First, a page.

Romare Bearden in the Homeland of His Imagination: An Artist’s Reckoning with the South by Glenda Elizabeth Gilmore

Published last spring, this book on multimedia Black American artist Romare Bearden promises a new kind of biography, with the American South brought to the forefront of the artist’s life and family history, spanning four generations from North Carolina to Pittsburgh and beyond. Glenda Elizabeth Gilmore brings thorough research, some of which is presented here for the first time, on Bearden’s family and his own travels and pivots throughout his career, which include his forced relocation from the South as part of the Great Migration as a child. Yet, she explains, the place he once called home appears in his work long after he leaves, providing an insightful framework for understanding the richness of his imaginative artistic practice.

Wendy Red Star: Bíilukaa

In a new tome titled after a word meaning “our side,” referring to how Apsáalooke people speak of themselves, artist Wendy Red Star highlights the links between her vast body of work and familial history. The book includes interviews she conducted with her parents, her sister, and Indigenous art curators Annika Johnson and Adriana Greci Green. The layered transcripts and full-page spreads of her artwork — from childhood drawings to works based on Apsáalooke cultural objects held in collections — bring each other to life, rendering her already personal work all the more powerful.

Woody Guthrie: Songs and Art * Words and Wisdom by Nora Guthrie and Robert Santelli

It’s an especially fitting time to revisit this late 2021 collection of writing, art, and ephemera from American folk singer Woody Guthrie, whose music permeated social movements that fought against oppression and economic inequality through the 1960s and into today. Featured nuggets, thoughtfully curated by his daughter Nora Guthrie, include paintings he created of his own song lyrics, doodles and illustrations, and shots of his iconic “This machine kills fascists” guitar.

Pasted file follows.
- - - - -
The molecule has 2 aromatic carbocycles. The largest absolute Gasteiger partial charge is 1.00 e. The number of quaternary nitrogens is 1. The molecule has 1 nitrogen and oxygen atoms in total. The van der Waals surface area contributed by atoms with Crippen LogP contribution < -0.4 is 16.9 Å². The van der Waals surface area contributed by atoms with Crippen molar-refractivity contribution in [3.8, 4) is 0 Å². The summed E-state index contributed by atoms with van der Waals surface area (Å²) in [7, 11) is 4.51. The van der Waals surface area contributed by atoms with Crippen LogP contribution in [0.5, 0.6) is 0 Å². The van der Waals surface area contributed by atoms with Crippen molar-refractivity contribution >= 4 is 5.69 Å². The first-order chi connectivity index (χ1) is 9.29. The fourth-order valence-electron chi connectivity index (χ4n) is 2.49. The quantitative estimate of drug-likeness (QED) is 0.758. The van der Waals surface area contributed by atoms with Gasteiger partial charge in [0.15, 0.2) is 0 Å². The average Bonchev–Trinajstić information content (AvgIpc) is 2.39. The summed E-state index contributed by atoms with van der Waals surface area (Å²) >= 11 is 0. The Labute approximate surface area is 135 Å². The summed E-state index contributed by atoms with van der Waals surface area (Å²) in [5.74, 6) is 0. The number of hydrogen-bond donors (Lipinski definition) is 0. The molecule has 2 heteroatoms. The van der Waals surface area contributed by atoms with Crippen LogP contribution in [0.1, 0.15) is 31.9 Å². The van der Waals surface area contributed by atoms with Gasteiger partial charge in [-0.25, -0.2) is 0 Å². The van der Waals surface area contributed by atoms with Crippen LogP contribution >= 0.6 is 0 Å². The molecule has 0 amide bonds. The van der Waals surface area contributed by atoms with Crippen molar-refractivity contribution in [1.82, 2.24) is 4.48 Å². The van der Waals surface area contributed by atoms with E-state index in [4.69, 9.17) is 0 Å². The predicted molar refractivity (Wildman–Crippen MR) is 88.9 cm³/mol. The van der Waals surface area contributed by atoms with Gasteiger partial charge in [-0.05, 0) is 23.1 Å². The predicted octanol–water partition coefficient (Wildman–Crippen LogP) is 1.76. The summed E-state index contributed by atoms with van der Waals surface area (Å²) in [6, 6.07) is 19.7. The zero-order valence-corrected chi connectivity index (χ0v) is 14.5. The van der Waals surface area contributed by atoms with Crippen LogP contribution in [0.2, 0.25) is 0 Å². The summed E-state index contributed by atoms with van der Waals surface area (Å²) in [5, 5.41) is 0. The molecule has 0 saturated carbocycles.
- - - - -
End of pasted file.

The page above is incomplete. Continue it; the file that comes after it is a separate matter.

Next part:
Tamara Kostianovsky: Rapacious Beauty, edited by Gonzalo Casals

A sense of unease suffuses Tamara Kostianovsky’s sculptures, often consisting of stitched-together floral textiles twisting into beautiful but unsettling figures. In this slim new monograph, several of the Argentinian artist’s works are pictured alongside a conversation with scholar Tatiana Flores and an essay by curator Rachel Vera Steinberg.

Sarah Sze: Fallen Sky, edited by Nora R. Lawrence

Accompanying the artist’s exhibition at Storm King Art Center, this catalogue brings together voices of poets, writers, and artists to muse on Sarah Sze’s enchanting sculpture comprising what appear as droplets of mirrored glass. I was struck by the informative reflections on Sze’s work and this particular sculpture; among several poetic meditations is one by novelist Susan Choi, who writes that the work is a puddle, a waterfall, and an absence all at once.